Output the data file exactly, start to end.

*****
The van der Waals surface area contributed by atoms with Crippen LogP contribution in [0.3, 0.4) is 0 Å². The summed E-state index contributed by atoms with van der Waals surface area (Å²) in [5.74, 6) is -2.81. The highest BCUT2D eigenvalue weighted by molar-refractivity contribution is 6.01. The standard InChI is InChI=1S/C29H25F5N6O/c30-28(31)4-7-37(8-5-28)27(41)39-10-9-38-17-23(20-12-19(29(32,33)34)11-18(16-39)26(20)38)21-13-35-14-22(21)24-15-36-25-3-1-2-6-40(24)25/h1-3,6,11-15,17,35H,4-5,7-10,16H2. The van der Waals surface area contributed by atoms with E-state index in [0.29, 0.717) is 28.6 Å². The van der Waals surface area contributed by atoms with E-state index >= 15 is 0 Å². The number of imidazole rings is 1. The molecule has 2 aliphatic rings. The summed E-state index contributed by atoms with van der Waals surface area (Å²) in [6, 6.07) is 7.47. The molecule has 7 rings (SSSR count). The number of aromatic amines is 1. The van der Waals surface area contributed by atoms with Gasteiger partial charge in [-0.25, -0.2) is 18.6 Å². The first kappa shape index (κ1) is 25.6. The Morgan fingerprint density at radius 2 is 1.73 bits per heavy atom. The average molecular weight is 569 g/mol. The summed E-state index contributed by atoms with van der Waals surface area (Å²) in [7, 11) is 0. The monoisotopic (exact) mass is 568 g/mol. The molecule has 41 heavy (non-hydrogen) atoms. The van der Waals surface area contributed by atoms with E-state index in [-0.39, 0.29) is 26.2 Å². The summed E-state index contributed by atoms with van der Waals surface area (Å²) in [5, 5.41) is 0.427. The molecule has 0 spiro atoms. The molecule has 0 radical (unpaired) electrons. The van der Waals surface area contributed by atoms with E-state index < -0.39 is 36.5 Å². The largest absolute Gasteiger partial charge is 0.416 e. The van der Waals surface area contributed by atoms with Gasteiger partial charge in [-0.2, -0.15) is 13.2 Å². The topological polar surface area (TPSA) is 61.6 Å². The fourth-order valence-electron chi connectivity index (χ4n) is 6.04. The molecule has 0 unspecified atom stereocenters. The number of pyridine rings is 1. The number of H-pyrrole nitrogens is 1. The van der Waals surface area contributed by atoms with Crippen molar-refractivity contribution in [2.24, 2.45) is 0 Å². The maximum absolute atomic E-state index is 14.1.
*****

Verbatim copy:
The van der Waals surface area contributed by atoms with Crippen LogP contribution in [0.3, 0.4) is 0 Å². The summed E-state index contributed by atoms with van der Waals surface area (Å²) in [5.74, 6) is -2.81. The highest BCUT2D eigenvalue weighted by molar-refractivity contribution is 6.01. The standard InChI is InChI=1S/C29H25F5N6O/c30-28(31)4-7-37(8-5-28)27(41)39-10-9-38-17-23(20-12-19(29(32,33)34)11-18(16-39)26(20)38)21-13-35-14-22(21)24-15-36-25-3-1-2-6-40(24)25/h1-3,6,11-15,17,35H,4-5,7-10,16H2. The van der Waals surface area contributed by atoms with E-state index in [0.29, 0.717) is 28.6 Å². The van der Waals surface area contributed by atoms with E-state index >= 15 is 0 Å². The number of imidazole rings is 1. The molecule has 2 aliphatic rings. The summed E-state index contributed by atoms with van der Waals surface area (Å²) in [6, 6.07) is 7.47. The molecule has 7 rings (SSSR count). The number of aromatic amines is 1. The van der Waals surface area contributed by atoms with Gasteiger partial charge in [-0.25, -0.2) is 18.6 Å². The first kappa shape index (κ1) is 25.6. The Morgan fingerprint density at radius 2 is 1.73 bits per heavy atom. The average molecular weight is 569 g/mol. The summed E-state index contributed by atoms with van der Waals surface area (Å²) in [7, 11) is 0. The monoisotopic (exact) mass is 568 g/mol. The molecule has 41 heavy (non-hydrogen) atoms. The van der Waals surface area contributed by atoms with E-state index in [-0.39, 0.29) is 26.2 Å². The summed E-state index contributed by atoms with van der Waals surface area (Å²) in [5, 5.41) is 0.427. The molecule has 0 spiro atoms. The molecule has 0 radical (unpaired) electrons. The van der Waals surface area contributed by atoms with E-state index < -0.39 is 36.5 Å². The largest absolute Gasteiger partial charge is 0.416 e. The van der Waals surface area contributed by atoms with Gasteiger partial charge in [-0.2, -0.15) is 13.2 Å². The topological polar surface area (TPSA) is 61.6 Å². The fourth-order valence-electron chi connectivity index (χ4n) is 6.04. The molecule has 0 unspecified atom stereocenters. The number of pyridine rings is 1. The number of H-pyrrole nitrogens is 1. The van der Waals surface area contributed by atoms with Crippen molar-refractivity contribution in [2.24, 2.45) is 0 Å². The maximum absolute atomic E-state index is 14.1.